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March 18, 2008

Don't Be Evil, a Trigger for Ethical Questions

Everyone quotes Google's informal motto "Don't be evil" (it's not "Do no evil") when Google does something questionable. Wikipedia's article for "Don't be evil" includes a fragment from John Battelle's book "The Search" that explains its origins:
On July 19, 2001, about a dozen early employees met to mull over the founders' directive [to elucidate Google's core values] ... The meeting soon became cluttered with the kind of easy and safe corporate clichés that everyone can support, but that carry little impact: Treat Everyone with Respect, for example, or Be on Time for Meetings.

The engineers in the room were rolling their eyes. [Amit] Patel recalls: "Some of us were very anticorporate, and we didn't like the idea of all these specific rules. And engineers in general like efficiency — there had to be a way to say all these things in one statement, as opposed to being so specific."

That's when Paul Buchheit, another engineer in the group, blurted out what would become the most important three words in Google's corporate history. "Paul said, 'All of these things can be covered by just saying, Don't Be Evil,'" Patel recalls. "And it just kind of stuck."

... In the months after the meeting, Patel scribbled "Don't Be Evil" in the corner of every whiteboard in the company... The message spread, and it was embraced, especially by Page and Brin... "I think it's much better than Be Good or something," Page jokes. "When you are making decisions, it causes you to think. I think that's good."

A Google poster that explained "Don't be evil". From Google - Behind the Screen

Paul Buchheit, Gmail's first engineer, who now works at a start-up called FriendFeed, remembers that user's trust was an important decision factor.
At the time that the phrase was created, paid inclusion was a big issue, and we generally felt that it was rather evil due to its deceptive nature. In general, anything that involves deceiving your users is likely to be evil.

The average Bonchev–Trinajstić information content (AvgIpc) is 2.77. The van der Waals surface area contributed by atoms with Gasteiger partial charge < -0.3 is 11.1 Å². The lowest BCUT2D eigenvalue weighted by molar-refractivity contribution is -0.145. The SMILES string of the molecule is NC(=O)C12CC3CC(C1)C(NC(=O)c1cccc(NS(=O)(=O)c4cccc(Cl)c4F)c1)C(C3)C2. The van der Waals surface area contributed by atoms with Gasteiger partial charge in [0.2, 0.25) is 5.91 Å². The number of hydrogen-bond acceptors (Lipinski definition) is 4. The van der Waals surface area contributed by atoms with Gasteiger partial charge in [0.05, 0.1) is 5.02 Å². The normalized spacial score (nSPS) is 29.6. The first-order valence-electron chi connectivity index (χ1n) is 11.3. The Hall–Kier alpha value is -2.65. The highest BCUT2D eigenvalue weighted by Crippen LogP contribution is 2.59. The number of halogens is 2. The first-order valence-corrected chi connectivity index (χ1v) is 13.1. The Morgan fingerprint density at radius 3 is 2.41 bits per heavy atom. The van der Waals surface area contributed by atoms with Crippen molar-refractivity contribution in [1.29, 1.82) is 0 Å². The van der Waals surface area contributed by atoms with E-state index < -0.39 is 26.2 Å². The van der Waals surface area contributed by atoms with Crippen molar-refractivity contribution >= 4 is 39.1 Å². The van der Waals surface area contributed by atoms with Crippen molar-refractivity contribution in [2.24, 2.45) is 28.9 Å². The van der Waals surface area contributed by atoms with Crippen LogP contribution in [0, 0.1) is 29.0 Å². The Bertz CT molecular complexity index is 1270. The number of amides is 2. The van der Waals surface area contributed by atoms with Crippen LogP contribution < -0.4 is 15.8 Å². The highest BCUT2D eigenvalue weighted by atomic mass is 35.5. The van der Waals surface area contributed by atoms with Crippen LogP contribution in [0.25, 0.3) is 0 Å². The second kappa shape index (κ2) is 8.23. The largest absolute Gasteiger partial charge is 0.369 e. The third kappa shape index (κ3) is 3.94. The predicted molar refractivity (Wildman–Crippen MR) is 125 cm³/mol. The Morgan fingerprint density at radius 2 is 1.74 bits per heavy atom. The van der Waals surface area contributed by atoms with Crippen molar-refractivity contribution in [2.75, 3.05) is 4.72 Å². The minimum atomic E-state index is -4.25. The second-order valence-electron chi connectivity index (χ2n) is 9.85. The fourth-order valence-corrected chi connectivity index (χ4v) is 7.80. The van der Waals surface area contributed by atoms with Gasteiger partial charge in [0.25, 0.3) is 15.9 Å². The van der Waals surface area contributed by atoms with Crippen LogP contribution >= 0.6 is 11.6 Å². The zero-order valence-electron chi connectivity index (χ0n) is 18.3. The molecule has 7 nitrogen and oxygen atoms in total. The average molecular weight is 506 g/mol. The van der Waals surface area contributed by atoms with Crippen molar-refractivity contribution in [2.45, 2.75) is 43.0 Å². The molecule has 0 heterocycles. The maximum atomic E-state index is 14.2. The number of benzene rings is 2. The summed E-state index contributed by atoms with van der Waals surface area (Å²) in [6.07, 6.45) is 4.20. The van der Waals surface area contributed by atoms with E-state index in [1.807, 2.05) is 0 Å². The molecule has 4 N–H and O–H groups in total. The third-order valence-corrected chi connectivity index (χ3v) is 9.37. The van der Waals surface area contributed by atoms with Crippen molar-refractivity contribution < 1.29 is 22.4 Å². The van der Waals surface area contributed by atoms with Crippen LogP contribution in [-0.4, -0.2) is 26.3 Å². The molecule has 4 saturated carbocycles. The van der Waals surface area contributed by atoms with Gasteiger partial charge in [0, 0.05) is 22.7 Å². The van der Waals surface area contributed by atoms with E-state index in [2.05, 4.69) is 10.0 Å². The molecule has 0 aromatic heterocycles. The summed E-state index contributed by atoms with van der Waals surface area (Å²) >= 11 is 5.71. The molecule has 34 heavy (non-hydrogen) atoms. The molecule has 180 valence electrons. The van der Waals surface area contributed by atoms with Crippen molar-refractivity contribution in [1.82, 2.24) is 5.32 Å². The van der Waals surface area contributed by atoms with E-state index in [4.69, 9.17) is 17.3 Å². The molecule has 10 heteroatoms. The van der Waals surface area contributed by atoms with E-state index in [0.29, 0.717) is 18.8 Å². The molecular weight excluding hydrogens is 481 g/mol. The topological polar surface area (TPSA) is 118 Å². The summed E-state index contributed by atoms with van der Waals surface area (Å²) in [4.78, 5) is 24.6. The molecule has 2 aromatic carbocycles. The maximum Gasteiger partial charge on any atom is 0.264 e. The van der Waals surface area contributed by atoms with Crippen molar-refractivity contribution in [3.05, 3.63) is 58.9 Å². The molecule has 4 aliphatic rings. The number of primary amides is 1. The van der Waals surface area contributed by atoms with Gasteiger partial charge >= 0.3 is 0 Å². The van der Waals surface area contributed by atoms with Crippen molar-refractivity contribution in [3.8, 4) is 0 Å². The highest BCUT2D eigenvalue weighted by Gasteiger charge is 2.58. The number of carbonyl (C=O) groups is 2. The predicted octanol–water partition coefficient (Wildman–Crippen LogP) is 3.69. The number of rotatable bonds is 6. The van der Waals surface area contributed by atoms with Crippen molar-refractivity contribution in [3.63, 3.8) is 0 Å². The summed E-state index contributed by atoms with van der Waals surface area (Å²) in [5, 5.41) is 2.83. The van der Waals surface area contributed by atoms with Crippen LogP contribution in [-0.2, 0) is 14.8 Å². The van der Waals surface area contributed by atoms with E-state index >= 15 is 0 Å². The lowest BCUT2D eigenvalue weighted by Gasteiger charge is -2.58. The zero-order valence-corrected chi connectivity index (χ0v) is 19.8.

I think the most important effect of "Don't be evil" is that it gives everyone license to question decisions instead of simply following orders. I expect that the result is therefore reflected in thousands of small decisions and debates rather than a few large, highly visible issues. The other effect of course is that Google is held to a higher standard.

It's difficult to keep this high standard when you're a big corporation that needs to stay competitive. The difference between Google and other companies is that you'll never see news articles that question if other companies did something evil.

Eric Schmidt sees "Don't be evil" as a starting point for interesting conversations:
One day, very early on, I was in a meeting where an engineer said, "That would be evil." It was as if he'd said there was a murderer in the room. The whole conversation stopped, but then people challenged his assumptions. This had to do with how we would link our advertising system into search. We ultimately decided not to do what was proposed, because it was evil. That kind of story is repeated every hour now with thousands of people. Think of "Don't be evil" as an organizing principle about values. You and I may disagree on the definition of what is evil, but at least it gives us a way to have a very healthy debate.

To sum up,

Don't be evil =

"When you are making decisions, it causes you to think." (Larry Page)